Cover image of John Steinbeck's "The Grapes of Wrath"

Some years ago I was contacted by the auction house that was putting the original watercolor for Hader’s Grapes of Wrath cover up for auction. They asked what I thought it should sell for. Guessing, I said $30,000-$35,000. That seemed high, they replied, since no Hader painting had ever sold for more than a tenth of that amount. Looking back today it’s obvious the eventual purchaser got a bargain . . . for $65,000.

I think Steinbeck would have smiled at that result. He liked artists and he wanted them to receive their due, preferably while they were alive. He passed on his affinity for the visual arts, and he did what he could to help the artists he knew.

This is the 300th post published by SteinbeckNow.com since the site launched three years ago. View the related video—Steinbeck’s Storied Artists, with commentary by Steve Hauk—from the site’s YouTube channel.—Ed.

John Steinbeck as Nude Model: Life Poem

 Image of "Naked John Steinbeck" by Martha Gallagher Michael

Naked John Steinbeck

On the brocade couch, long and lean he looks beyond you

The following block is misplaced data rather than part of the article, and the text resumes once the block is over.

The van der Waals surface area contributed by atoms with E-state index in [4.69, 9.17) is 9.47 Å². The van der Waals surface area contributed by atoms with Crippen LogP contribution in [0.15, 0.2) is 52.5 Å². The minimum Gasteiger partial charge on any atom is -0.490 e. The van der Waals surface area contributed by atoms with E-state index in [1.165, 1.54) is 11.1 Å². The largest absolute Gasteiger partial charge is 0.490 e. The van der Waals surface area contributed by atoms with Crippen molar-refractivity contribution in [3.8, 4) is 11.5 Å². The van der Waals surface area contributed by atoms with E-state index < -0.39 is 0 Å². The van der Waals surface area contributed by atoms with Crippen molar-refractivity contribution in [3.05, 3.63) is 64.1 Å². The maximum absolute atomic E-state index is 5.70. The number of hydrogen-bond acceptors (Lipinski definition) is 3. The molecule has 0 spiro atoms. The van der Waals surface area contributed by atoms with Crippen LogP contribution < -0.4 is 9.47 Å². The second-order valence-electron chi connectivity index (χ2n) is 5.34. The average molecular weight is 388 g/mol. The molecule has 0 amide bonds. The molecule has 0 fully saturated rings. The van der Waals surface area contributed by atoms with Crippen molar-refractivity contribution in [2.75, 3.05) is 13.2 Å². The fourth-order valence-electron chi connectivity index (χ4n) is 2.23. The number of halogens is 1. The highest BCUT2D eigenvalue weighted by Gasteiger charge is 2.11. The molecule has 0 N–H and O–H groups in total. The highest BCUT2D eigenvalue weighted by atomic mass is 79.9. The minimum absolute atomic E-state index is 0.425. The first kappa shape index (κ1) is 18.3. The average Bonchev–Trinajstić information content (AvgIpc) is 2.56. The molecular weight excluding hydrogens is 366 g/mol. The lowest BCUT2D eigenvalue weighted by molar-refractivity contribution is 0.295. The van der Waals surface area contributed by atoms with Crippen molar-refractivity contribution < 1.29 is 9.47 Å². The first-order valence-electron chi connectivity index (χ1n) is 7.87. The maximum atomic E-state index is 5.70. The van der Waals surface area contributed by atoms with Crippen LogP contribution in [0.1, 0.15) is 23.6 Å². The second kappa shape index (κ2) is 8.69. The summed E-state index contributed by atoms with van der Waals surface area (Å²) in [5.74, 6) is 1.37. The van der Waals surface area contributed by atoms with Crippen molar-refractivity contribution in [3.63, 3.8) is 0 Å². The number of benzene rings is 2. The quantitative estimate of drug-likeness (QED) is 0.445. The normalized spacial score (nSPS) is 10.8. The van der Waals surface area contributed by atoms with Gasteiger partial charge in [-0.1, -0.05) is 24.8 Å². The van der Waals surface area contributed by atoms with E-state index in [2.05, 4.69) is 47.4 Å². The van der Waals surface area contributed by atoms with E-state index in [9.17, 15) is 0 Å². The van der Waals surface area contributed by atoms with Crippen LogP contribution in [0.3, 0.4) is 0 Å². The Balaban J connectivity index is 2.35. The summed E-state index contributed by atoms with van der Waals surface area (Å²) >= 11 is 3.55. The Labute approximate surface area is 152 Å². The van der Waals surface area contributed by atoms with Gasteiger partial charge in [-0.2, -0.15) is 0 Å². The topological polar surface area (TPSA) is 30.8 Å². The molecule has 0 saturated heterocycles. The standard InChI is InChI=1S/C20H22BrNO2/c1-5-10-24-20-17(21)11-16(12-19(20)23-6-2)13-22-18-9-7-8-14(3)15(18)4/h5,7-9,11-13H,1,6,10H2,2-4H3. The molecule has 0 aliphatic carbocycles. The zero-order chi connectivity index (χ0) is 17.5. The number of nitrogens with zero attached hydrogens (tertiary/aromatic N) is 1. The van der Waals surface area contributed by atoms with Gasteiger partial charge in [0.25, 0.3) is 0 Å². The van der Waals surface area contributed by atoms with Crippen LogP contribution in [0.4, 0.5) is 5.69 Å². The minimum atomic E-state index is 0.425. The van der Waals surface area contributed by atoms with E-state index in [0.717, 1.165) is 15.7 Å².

past the fact you are drawing him
and he is being drawn
past the awkwardness of his being naked
past any feelings between you two

Then he opens his mouth with a deep sigh
and a drawl only a westerner could possess
and politely, if not somewhat shyly, asks
“when will you be done?”

This impatience, like a rock thrown through an otherwise smooth clean glass
just polished with fervor,
breaks through to the flow of
in-the-moment mindfulness of seeing and transposing
the thingness of John Steinbeck naked on the couch.

As you listen to Tom Waits singing “Pony”
and the scene suddenly turns red,
then back to white on black
staying incarcerated there
in the moment
you see the dual nature of everything.

Steinbeck is grinning now, having found
his whereabouts to be comical
and your tentative nature
like another unanswered question
he forms:
“Is that what I look like without a stitch on?”

“Naked John Steinbeck,” acrylic and ink on black paper, by Martha Gallagher Michael.

Nancy Hauk, Popular Pacific Grove Visual Artist, Mourned

Image of Nancy Hauk, Pacific Grove visual artist